While the pace of selling building names has picked up in recent times, the pace at which names and other symbols have come under scrutiny for what they stand for and what they suggest about the values of a institution has accelerated. Many of the most notable examples involve people linked to slavery, Confederation or other forms of racism.
“I think right now we’re in a time when people are paying a lot more attention to memorials and monuments than ever before,” Alderman said.
There is no shortage of examples of names that have been removed from stadiums and other buildings in recent years. Blackistone recalled how the student-led activism of the day led to the name change of the Maryland football stadium in 2015. The original namesake, Harry “Curley” Byrd, was a coach and administrator who supported segregation.
In 2018, the University of Louisville removed “Papa John’s” from its football stadium name after John Schnatter, the founder of the pizza chain, was discovered to have used a racial slur. In early 2020, the University of California, Berkeley removed the name Boalt from a law school building after a professor uncovered racist writing by John Boalt, a 19th-century lawyer who had won the case. money that had been donated to the school after his death.
The list goes on and on, and there are always more names questioned. So, as the pitfalls of naming places after people become clearer, why are universities continuing to do so? Rose-Redwood, who served for two years on the University of Victoria’s facilities nominating committee, said there was more to the money.
“In Western European culture there is this tradition of naming places after people,” he said. “And I really think it relates to the ideology of individualism within western culture, this idea that we have to recognize the individual, rather than saying the community or the collective or the society more broadly.”
Therein lies the dilemma. Naming places after people opens the door to future controversies, but given the power that names have within our culture, it can simultaneously be an important path to representation and inclusion.
“It is recognized that names can play a very important role in the social life of people,” said Alderman. “They can be a source of this violence and this kind of oppression and discrimination. They can also be a source of empowerment for those who see names in the landscape that resonate with them and help them feel they belong.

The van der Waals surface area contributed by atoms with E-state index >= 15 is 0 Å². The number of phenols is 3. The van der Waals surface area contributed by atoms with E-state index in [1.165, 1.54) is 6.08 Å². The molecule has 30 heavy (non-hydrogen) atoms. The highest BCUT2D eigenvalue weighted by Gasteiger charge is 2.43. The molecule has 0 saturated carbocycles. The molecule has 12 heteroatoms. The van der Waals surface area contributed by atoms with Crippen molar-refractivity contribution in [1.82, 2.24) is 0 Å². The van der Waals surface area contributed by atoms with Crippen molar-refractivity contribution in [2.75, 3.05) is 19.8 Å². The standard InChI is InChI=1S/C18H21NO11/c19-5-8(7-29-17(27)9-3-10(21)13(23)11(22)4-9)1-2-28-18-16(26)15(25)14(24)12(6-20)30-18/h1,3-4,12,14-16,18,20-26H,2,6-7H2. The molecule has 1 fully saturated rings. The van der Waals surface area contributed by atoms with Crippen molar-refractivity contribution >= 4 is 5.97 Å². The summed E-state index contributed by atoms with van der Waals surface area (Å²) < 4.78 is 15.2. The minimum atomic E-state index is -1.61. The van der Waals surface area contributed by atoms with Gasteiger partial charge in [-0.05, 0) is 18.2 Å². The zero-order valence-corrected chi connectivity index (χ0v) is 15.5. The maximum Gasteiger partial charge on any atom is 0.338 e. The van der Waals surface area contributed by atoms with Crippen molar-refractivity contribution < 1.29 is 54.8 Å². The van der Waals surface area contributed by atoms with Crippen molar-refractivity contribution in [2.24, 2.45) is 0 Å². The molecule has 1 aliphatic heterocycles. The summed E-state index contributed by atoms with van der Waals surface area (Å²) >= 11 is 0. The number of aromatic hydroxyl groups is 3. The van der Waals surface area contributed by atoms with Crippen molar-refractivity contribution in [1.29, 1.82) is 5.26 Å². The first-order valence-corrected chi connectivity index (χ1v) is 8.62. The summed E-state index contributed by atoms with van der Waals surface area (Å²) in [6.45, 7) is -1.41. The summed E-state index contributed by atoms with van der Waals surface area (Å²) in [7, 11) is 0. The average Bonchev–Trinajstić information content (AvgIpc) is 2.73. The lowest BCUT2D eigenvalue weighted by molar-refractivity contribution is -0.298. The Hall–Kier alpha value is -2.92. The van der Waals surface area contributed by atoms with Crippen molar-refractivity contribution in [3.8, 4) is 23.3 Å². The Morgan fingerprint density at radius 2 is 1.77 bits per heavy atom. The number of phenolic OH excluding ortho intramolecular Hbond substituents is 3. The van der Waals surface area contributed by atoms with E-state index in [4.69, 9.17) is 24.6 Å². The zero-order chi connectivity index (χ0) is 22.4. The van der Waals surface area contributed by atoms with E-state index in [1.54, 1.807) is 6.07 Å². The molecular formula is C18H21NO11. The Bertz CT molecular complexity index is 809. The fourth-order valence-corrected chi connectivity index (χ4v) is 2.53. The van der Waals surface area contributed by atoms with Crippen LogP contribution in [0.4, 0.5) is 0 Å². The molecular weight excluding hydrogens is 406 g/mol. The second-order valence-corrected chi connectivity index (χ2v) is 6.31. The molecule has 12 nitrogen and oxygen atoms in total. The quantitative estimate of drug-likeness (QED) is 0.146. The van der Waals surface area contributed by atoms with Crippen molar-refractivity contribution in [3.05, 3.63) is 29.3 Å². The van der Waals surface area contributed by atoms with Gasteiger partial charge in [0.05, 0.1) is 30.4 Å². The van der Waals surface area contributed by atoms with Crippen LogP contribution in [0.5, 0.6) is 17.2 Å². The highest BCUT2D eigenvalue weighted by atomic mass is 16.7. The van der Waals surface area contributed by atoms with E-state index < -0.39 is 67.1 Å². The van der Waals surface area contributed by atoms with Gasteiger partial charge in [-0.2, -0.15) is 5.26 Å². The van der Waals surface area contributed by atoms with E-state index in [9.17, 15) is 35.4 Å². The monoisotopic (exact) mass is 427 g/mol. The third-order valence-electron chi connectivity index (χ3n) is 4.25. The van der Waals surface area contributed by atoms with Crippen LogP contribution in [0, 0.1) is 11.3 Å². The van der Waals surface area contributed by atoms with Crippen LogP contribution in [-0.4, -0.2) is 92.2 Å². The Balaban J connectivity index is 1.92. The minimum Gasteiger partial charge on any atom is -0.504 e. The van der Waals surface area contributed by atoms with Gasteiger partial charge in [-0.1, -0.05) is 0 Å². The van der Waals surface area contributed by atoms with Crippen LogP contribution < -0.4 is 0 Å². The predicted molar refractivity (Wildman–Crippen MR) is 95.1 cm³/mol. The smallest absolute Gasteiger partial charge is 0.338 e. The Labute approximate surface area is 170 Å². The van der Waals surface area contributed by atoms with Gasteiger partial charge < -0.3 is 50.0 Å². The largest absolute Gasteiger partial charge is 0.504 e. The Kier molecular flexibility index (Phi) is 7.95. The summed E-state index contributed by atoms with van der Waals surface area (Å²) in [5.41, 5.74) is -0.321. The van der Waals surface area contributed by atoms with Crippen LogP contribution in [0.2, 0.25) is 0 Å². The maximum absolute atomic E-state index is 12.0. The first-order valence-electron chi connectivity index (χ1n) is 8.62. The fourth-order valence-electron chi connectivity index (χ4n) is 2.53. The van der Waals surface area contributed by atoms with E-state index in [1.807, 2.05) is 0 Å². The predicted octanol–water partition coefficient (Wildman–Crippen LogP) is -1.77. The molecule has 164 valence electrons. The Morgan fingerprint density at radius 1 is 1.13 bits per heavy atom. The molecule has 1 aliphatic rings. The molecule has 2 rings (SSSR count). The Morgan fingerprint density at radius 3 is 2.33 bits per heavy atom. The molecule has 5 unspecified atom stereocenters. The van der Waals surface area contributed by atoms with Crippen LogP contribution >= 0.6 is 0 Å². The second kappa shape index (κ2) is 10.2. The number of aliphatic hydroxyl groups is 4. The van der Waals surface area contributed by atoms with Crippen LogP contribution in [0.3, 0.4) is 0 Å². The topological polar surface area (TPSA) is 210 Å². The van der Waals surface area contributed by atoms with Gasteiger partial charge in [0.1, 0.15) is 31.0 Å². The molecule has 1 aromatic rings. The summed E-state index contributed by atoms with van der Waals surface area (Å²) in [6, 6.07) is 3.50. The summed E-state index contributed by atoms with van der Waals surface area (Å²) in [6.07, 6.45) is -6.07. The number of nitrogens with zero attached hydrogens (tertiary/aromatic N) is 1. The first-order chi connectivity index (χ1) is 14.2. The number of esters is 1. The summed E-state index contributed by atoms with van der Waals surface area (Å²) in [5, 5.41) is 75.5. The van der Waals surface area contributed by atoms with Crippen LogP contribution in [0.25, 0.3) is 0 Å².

Blackistone mentioned Jack Trice Stadium, the football stadium of Iowa State University, as an example of how a name can be used to represent marginalized groups. Jack Trice became the university’s very first black athlete in 1922, but died of injuries sustained in a game in 1923. The stadium is the only FBS football site named after a black individual.
Since Paige Laurie’s name was removed from the Mizzou Arena, fans clad in black and gold have had the increasingly rare experience of watching college basketball in a building not named after a donor or corporate sponsor. A potential naming rights sale could surely generate much needed cash for a sports department that was operating in the red even before the COVID-19 crisis and still lags most of its SEC counterparts in terms of revenue.
It could be that after the Laurie episode, Missouri just wants to stay away from the naming rights issue. The sports department’s two brand new venues, Mizzou Tennis Complex and Mizzou Softball Stadium, opened without any sponsored names in 2014 and 2017, respectively. By playing it safe, MU may miss the opportunity to raise more money, but it also avoids any potential controversy.
“When we start to look at the relationship between donors and names, we have to start to really think about who the university belongs to,” Alderman said. “And we really need to start asking the tough questions about who serves the university and who does it exist for?” “